The whole world was watching Ferguson, Missouri in 2014 as protesters clashed with police after the fatal police shooting of an unarmed black teenager named Michael Brown. The thin veneer of racism, of the myriad of schemes to perpetuate racial injustice and police brutality, was ripped off to the shock of many in America.
Not much has changed, apparently, according to the highly unusual travel advisory issued by Missouri’s NAACP warning of “looming danger” for women, people of color, LGBTs, and other minorities who might travel to the state for fun or business. The advisory was issued after the state legislature passed Senate Bill 43 – a bill that makes it “more difficult for employees to prove their protected class, like race or gender, directly led to unlawful discrimination,” CNN reported.
Missouri Gov. Eric Greitens signed the bill into law soon afterwards in June.
“Individuals traveling in the state are advised to travel with extreme CAUTION,” the NAACP advisory warns. “Race, gender and color based crimes have a long history in Missouri.”
The legislation is a “Jim Crow Bill,” the Missouri NAACP State Conference says. “This does not follow the morals of Missouri,” Conference President Rod Chapel Jr. told CNN. “I hate to see Missouri get dragged down deep past the notion of treating people with dignity.”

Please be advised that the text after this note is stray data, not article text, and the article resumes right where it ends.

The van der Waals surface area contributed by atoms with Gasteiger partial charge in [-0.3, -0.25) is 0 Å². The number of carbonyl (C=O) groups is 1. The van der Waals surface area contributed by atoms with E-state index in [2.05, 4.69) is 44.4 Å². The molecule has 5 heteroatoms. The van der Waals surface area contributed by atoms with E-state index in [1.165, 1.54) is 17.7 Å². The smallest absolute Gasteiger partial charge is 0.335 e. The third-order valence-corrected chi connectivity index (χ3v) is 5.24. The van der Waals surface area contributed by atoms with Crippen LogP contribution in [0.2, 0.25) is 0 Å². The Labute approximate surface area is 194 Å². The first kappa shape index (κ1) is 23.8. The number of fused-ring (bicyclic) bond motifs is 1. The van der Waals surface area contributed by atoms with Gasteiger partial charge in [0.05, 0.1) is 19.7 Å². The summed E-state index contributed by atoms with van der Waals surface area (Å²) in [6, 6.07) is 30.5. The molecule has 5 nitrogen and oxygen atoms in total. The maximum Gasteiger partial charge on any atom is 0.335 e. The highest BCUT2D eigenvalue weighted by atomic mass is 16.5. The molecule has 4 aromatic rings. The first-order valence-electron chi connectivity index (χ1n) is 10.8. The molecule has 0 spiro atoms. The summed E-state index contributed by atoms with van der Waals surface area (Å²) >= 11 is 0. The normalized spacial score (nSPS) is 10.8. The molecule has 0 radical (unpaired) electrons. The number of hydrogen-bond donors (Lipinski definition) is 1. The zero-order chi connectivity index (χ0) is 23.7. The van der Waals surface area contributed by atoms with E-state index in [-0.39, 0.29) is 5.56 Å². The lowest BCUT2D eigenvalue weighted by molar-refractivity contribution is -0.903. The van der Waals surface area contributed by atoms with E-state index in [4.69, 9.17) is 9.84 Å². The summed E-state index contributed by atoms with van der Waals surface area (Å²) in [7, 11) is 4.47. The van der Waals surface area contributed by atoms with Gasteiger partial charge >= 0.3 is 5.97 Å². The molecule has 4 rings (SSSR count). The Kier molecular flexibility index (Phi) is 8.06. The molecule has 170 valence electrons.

The advisory cites a series of incidents involving women, people of color, and LGBT people. Among them, Yahoo reports: the death of a Tory Sanders, a Black man with a history of depression who was taken to a county jail after he made a wrong turn; a string of racist incidents at the University of Missouri; and recent anti-LGBTQ comments by a state representative who said “there is a distinction between homosexuality and just being a human being. ” It also cites a recent report by the Missouri Attorney General’s Office, which says Black drivers are about 75% more likely to be stopped by the police than their white counterparts.
The travel advisory is supposed to last until August 28, when the bill would potentially go into effect. THE NAACP hopes the bill will be repealed.